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Open Access Publications from the University of California

Defensive Medicine: A Case and Review of Its Status and Possible Solutions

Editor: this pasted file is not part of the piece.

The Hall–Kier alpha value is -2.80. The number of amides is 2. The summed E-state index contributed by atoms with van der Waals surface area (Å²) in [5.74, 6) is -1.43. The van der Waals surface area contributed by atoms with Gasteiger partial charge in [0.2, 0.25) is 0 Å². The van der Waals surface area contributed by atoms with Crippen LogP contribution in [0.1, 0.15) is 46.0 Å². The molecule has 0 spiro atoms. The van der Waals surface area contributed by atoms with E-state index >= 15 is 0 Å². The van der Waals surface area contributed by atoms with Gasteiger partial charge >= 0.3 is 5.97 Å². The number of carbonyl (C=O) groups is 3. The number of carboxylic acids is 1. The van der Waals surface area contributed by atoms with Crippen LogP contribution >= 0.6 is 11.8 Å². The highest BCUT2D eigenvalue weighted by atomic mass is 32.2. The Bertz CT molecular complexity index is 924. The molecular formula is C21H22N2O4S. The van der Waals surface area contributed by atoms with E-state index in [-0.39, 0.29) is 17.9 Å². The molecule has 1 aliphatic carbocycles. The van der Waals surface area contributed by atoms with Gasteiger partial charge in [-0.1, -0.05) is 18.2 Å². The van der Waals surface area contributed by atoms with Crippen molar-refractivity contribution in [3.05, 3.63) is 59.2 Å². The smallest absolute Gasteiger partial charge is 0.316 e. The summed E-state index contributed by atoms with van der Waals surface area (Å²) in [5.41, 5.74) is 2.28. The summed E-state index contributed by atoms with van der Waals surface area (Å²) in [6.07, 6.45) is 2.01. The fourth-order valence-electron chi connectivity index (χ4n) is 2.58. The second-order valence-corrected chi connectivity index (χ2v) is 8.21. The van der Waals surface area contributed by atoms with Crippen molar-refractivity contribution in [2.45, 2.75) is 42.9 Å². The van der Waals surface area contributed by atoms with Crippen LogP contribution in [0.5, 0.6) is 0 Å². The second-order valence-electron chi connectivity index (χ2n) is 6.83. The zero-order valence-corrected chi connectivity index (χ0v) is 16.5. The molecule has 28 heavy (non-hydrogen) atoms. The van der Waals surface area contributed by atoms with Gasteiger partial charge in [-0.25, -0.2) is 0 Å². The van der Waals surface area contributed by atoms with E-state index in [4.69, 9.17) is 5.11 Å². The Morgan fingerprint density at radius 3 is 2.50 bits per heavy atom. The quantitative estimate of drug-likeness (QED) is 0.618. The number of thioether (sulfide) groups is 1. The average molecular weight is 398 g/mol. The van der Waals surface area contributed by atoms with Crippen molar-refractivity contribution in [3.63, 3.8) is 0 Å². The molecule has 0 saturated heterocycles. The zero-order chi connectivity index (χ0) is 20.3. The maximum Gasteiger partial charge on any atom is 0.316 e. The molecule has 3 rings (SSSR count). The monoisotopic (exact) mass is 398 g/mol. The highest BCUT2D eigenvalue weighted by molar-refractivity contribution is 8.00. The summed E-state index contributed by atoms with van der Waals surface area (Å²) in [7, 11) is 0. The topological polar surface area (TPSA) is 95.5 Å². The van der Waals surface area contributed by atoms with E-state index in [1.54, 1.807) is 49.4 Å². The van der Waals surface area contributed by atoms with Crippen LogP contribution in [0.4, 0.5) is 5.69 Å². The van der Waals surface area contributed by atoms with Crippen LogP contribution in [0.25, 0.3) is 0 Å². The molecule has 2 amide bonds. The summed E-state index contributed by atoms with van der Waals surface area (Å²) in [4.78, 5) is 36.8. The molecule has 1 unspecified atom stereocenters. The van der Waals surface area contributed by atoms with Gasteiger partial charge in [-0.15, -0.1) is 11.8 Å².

Malpractice liability systems exist, in part, to provide compensation for medical malpractice, corrective justice for those injured by it, and to incentivize quality care by punishing substandard care. Defensive medicine is loosely defined as practice based primarily on the fear of litigation rather than on expected patient outcomes. It is largely motivated by a physician’s belief that the malpractice system is unfair, slow, and ineffective; these perceptions make malpractice concerns one of the largest physician stressors. A physician’s perception of malpractice rarely correlates with the stringency of their state’s tort system, overestimates their own risk, and overestimates the cost of defensive practices. While estimates are difficult to make, defensive medicine likely only accounts for 2.8% of total healthcare expenses. The phrase “tort reform” has been frequently used to suggest fixes to the malpractice system and to defensive practices. Safe harbors, clinical practice guidelines, comparative fault reform, reducing plaintiff attorney fees, and apology laws have each been evaluated as potential remedies to defensive practice, although most are unproven and all must be deployed in a state-by-state approach.

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